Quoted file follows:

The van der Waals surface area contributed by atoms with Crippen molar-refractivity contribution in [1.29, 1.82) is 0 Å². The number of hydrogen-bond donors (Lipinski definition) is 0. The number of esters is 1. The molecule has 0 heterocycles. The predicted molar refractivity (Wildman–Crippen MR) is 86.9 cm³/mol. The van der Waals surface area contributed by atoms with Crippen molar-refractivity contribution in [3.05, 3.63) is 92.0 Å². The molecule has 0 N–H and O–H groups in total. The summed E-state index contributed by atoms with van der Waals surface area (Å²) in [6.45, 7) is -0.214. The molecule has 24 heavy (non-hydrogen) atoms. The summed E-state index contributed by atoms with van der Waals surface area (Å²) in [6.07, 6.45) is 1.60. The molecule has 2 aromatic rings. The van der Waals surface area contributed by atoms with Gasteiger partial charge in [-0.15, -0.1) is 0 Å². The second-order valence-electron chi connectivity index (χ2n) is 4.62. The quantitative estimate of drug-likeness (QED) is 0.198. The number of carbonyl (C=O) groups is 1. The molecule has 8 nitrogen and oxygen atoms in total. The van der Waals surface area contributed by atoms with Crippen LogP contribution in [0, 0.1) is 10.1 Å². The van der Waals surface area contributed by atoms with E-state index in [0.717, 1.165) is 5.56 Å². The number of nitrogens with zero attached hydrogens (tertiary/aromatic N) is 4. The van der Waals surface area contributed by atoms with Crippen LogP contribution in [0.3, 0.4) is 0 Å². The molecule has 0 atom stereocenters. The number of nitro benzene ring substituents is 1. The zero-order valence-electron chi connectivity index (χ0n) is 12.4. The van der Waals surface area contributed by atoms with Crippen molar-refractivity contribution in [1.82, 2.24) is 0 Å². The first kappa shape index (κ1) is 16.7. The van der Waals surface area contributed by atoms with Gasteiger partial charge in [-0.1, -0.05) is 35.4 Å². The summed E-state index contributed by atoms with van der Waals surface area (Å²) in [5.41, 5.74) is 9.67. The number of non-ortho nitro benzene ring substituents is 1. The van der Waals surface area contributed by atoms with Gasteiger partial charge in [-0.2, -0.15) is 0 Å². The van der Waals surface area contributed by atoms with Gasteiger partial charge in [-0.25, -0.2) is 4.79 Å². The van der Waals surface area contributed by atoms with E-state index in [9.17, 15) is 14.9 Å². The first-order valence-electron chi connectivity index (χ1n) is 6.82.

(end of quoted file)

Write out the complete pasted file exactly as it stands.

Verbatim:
The van der Waals surface area contributed by atoms with Crippen molar-refractivity contribution in [1.29, 1.82) is 0 Å². The number of hydrogen-bond donors (Lipinski definition) is 0. The number of esters is 1. The molecule has 0 heterocycles. The predicted molar refractivity (Wildman–Crippen MR) is 86.9 cm³/mol. The van der Waals surface area contributed by atoms with Crippen molar-refractivity contribution in [3.05, 3.63) is 92.0 Å². The molecule has 0 N–H and O–H groups in total. The summed E-state index contributed by atoms with van der Waals surface area (Å²) in [6.45, 7) is -0.214. The molecule has 24 heavy (non-hydrogen) atoms. The summed E-state index contributed by atoms with van der Waals surface area (Å²) in [6.07, 6.45) is 1.60. The molecule has 2 aromatic rings. The van der Waals surface area contributed by atoms with Gasteiger partial charge in [-0.15, -0.1) is 0 Å². The second-order valence-electron chi connectivity index (χ2n) is 4.62. The quantitative estimate of drug-likeness (QED) is 0.198. The number of carbonyl (C=O) groups is 1. The molecule has 8 nitrogen and oxygen atoms in total. The van der Waals surface area contributed by atoms with Crippen LogP contribution in [0, 0.1) is 10.1 Å². The van der Waals surface area contributed by atoms with E-state index in [0.717, 1.165) is 5.56 Å². The number of nitrogens with zero attached hydrogens (tertiary/aromatic N) is 4. The van der Waals surface area contributed by atoms with Crippen LogP contribution in [0.3, 0.4) is 0 Å². The molecule has 0 atom stereocenters. The number of nitro benzene ring substituents is 1. The zero-order valence-electron chi connectivity index (χ0n) is 12.4. The van der Waals surface area contributed by atoms with Crippen molar-refractivity contribution in [1.82, 2.24) is 0 Å². The first kappa shape index (κ1) is 16.7. The van der Waals surface area contributed by atoms with Gasteiger partial charge in [-0.1, -0.05) is 35.4 Å². The summed E-state index contributed by atoms with van der Waals surface area (Å²) in [5.41, 5.74) is 9.67. The number of non-ortho nitro benzene ring substituents is 1. The van der Waals surface area contributed by atoms with Gasteiger partial charge in [-0.2, -0.15) is 0 Å². The van der Waals surface area contributed by atoms with Gasteiger partial charge in [-0.25, -0.2) is 4.79 Å². The van der Waals surface area contributed by atoms with E-state index in [9.17, 15) is 14.9 Å². The first-order valence-electron chi connectivity index (χ1n) is 6.82.